Quite frankly, Tiffani Lewis-Lockheart, you chose to make your response article a personal attack; your efforts to mask disdain are fairly thin. Secondly, I didn't think that J. Isaiah Bailey was speaking for all of us; rather, it was his own testimony. It just happens to be the bitter reality that, whether this is true in your own social bubble or not, quite a number of black students on campus have at least one experience that resonates with Bailey's poem. If you would like to verify this, randomly select ten black students you haven't met and ask them about their experiences on campus.

Additionally, I don't think anger toward racial inequality and being subjugated to constant "other" status, particularly in a campus setting, needs to be justified. Deeply entrenched racial attitudes can prevail during daily interactions. An action does not need to be explicit in order to be considered prejudiced or racist. It is often so subtle as the white woman who grows nervous and subconsciously tries to create more space between herself and black males within range; the "hard to explain" dislike of the Richmond City elementary students' presence on campus during tours; requests toward black students to contribute "the Black Perspective" to a discussion, and so on.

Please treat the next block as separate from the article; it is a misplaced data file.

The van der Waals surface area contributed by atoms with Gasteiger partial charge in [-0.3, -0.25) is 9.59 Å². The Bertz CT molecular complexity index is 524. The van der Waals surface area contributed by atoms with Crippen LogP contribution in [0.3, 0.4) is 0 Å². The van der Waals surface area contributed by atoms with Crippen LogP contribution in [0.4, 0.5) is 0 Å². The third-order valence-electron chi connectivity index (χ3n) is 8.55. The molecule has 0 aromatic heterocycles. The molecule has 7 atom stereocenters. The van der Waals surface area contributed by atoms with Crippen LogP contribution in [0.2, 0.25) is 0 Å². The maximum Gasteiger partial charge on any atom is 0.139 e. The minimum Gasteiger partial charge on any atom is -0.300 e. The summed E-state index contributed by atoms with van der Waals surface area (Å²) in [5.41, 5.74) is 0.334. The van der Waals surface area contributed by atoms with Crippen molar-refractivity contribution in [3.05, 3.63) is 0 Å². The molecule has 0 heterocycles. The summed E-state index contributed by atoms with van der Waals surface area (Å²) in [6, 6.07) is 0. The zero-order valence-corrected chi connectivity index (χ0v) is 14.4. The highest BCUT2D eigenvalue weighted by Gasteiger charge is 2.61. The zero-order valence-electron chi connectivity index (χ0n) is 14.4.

The rising anger that has buzzed around Bailey's poem has come mostly from white students. I and other students continue to hear the article decried as racist. One reply to your article goes so far as to declare that he hasn't experienced any serious incidences of racism in all the years of his presence here, as if that were the standard. I suppose, then, this is a great moment to discuss white privilege. The oversensitive may feel free to skip over the next two paragraphs, albeit to their detriment: